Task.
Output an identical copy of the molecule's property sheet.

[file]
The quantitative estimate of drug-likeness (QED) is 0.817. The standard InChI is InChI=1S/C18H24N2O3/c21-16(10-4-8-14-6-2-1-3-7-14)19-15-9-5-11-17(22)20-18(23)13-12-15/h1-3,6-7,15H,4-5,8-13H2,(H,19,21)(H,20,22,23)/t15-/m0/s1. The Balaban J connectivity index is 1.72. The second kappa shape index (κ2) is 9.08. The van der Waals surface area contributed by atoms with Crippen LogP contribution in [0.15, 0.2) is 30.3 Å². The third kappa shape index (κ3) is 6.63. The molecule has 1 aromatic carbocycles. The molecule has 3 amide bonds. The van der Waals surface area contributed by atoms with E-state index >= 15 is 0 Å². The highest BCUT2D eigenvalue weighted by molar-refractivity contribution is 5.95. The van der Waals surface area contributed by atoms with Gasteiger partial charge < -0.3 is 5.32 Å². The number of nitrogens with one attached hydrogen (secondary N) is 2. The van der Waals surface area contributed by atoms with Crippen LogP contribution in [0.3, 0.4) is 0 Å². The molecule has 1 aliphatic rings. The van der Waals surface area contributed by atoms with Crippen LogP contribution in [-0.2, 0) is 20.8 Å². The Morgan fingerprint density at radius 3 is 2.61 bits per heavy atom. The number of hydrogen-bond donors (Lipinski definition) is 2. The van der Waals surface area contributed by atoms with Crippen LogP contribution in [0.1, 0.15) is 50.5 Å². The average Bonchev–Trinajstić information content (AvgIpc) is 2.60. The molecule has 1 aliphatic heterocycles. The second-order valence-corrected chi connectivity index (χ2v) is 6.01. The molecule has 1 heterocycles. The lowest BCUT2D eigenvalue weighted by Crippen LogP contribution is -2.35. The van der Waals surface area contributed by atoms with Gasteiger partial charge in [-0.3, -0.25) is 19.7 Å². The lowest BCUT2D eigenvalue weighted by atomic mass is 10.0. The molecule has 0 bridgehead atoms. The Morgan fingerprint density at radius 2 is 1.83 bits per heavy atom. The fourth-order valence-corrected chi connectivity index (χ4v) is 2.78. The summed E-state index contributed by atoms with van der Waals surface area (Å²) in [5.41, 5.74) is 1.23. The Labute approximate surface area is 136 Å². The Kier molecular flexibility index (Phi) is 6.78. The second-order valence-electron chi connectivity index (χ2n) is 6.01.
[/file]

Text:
The quantitative estimate of drug-likeness (QED) is 0.817. The standard InChI is InChI=1S/C18H24N2O3/c21-16(10-4-8-14-6-2-1-3-7-14)19-15-9-5-11-17(22)20-18(23)13-12-15/h1-3,6-7,15H,4-5,8-13H2,(H,19,21)(H,20,22,23)/t15-/m0/s1. The Balaban J connectivity index is 1.72. The second kappa shape index (κ2) is 9.08. The van der Waals surface area contributed by atoms with Crippen LogP contribution in [0.15, 0.2) is 30.3 Å². The third kappa shape index (κ3) is 6.63. The molecule has 1 aromatic carbocycles. The molecule has 3 amide bonds. The van der Waals surface area contributed by atoms with E-state index >= 15 is 0 Å². The highest BCUT2D eigenvalue weighted by molar-refractivity contribution is 5.95. The van der Waals surface area contributed by atoms with Gasteiger partial charge < -0.3 is 5.32 Å². The number of nitrogens with one attached hydrogen (secondary N) is 2. The van der Waals surface area contributed by atoms with Crippen LogP contribution in [0.3, 0.4) is 0 Å². The molecule has 1 aliphatic rings. The van der Waals surface area contributed by atoms with Crippen LogP contribution in [-0.2, 0) is 20.8 Å². The Morgan fingerprint density at radius 3 is 2.61 bits per heavy atom. The number of hydrogen-bond donors (Lipinski definition) is 2. The van der Waals surface area contributed by atoms with Crippen LogP contribution in [0.1, 0.15) is 50.5 Å². The average Bonchev–Trinajstić information content (AvgIpc) is 2.60. The molecule has 1 aliphatic heterocycles. The second-order valence-corrected chi connectivity index (χ2v) is 6.01. The molecule has 1 heterocycles. The lowest BCUT2D eigenvalue weighted by Crippen LogP contribution is -2.35. The van der Waals surface area contributed by atoms with Gasteiger partial charge in [-0.3, -0.25) is 19.7 Å². The lowest BCUT2D eigenvalue weighted by atomic mass is 10.0. The molecule has 0 bridgehead atoms. The Morgan fingerprint density at radius 2 is 1.83 bits per heavy atom. The fourth-order valence-corrected chi connectivity index (χ4v) is 2.78. The summed E-state index contributed by atoms with van der Waals surface area (Å²) in [5.41, 5.74) is 1.23. The Labute approximate surface area is 136 Å². The Kier molecular flexibility index (Phi) is 6.78. The second-order valence-electron chi connectivity index (χ2n) is 6.01.